a band can record music, the studio has to
be set up. Microphones have to be placed
over the drum kit, the bassguitar has to
plugged into the amp and the amp has to be
plugged into the mixing table.
In our situation, we have to set up our
sequencer software for what we want as well.
You can -more or less- use any kind of
sequencer. The description in this tutorial
can be applied to most serious sequencers,
as we will make use of normal MIDI
We've seen how the MIDI protocol makes
use of midi channels which enables one
instrument to play several different
instruments in the same time, and ports
which enable a sequencer to control several
We first have to assign midi channels to
different instruments. As a sequencer can
have a lot of different tracks, all these
tracks have to be assigned to a port and a
channel. But since we will only use a sound
card in this tutorial, the ports won't be
used. And we will have enough available midi
channels for our tutorial.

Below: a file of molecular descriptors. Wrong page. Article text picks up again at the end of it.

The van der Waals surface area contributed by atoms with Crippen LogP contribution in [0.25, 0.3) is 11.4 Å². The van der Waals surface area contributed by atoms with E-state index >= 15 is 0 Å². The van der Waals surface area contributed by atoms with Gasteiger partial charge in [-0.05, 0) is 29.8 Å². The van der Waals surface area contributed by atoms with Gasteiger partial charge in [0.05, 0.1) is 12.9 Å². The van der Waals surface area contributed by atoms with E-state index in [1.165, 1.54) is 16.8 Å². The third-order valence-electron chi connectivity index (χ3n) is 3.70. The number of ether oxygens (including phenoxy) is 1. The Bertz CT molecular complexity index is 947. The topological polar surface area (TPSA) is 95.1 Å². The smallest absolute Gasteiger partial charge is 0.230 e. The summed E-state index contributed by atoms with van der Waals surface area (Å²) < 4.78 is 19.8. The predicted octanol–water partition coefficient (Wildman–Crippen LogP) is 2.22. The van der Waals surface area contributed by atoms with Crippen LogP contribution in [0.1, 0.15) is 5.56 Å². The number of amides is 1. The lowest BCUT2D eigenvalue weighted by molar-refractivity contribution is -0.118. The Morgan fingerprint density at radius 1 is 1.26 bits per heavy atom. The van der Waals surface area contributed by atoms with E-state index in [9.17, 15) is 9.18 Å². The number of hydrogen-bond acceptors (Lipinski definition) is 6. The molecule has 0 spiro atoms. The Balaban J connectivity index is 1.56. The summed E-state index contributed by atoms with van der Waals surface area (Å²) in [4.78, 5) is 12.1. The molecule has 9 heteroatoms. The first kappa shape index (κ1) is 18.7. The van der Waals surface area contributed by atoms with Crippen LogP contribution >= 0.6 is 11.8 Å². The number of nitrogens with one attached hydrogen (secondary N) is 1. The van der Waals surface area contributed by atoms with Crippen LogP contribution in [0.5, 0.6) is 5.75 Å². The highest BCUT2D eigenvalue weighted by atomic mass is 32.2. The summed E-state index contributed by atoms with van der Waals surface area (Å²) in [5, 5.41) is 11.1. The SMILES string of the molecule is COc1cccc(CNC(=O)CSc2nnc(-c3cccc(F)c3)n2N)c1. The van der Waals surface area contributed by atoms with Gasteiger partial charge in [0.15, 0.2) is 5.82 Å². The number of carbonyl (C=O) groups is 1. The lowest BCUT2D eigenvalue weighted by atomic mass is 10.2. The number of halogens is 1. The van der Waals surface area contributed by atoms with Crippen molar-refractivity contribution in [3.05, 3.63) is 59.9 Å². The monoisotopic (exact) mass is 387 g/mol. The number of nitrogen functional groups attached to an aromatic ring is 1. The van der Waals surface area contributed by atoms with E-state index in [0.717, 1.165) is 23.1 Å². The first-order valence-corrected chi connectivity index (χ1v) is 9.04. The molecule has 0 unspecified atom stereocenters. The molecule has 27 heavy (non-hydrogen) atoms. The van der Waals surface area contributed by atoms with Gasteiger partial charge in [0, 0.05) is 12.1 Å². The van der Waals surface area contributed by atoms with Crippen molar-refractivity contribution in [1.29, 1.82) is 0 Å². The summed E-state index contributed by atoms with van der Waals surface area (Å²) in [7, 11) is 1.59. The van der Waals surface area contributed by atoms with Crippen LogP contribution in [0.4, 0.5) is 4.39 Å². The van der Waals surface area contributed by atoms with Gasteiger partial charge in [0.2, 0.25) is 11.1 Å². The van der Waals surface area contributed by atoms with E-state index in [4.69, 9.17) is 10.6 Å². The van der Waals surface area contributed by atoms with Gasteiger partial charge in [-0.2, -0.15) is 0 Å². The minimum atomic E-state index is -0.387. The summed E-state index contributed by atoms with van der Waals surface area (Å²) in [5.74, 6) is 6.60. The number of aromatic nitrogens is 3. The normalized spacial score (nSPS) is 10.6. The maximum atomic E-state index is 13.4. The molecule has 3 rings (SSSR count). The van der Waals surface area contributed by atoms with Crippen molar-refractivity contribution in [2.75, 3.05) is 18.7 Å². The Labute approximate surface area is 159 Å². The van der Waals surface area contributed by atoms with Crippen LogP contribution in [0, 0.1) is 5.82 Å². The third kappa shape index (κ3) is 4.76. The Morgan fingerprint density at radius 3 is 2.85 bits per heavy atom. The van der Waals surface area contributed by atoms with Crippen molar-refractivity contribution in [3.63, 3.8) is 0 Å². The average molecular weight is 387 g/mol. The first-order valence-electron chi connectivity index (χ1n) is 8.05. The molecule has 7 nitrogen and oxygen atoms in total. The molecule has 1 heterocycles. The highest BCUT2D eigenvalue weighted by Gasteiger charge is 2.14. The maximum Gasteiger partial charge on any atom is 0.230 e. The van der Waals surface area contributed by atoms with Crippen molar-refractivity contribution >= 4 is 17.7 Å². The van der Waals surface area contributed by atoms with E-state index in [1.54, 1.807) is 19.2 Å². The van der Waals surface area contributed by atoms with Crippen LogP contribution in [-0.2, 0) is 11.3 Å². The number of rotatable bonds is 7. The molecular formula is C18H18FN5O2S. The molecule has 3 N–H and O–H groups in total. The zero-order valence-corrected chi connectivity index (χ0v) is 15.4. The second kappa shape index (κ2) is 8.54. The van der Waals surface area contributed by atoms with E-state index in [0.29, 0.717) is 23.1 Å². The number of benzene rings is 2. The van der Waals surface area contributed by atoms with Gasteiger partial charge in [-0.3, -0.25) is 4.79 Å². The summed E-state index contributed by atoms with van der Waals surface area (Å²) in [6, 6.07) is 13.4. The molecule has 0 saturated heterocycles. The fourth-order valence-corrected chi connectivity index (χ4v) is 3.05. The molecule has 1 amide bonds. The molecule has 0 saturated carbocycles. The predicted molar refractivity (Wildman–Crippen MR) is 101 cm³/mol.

Are you ready?
Then start your sequencer and create a
new empty file. Then assign 10 tracks to 10
different MIDI channels.
In the previous chapter, we've made a few
sections: DRUMS, BASS, RIDDIM, THEMES, and
ACCOMPANYING ELEMENTS. This is the standard
set-up for a Reggae band. Of course you can
use your own ideas, "break the
rules", but for this tutorial we'll
keep it principally.
For most soundcards, MIDI Channel 10 is
pre-assigned to the drums. So we'll start
with channel 1.
Take a look at the following list, and
please set up your sequencer accordingly:
Then we can now start our first riddim.
Time to make some music!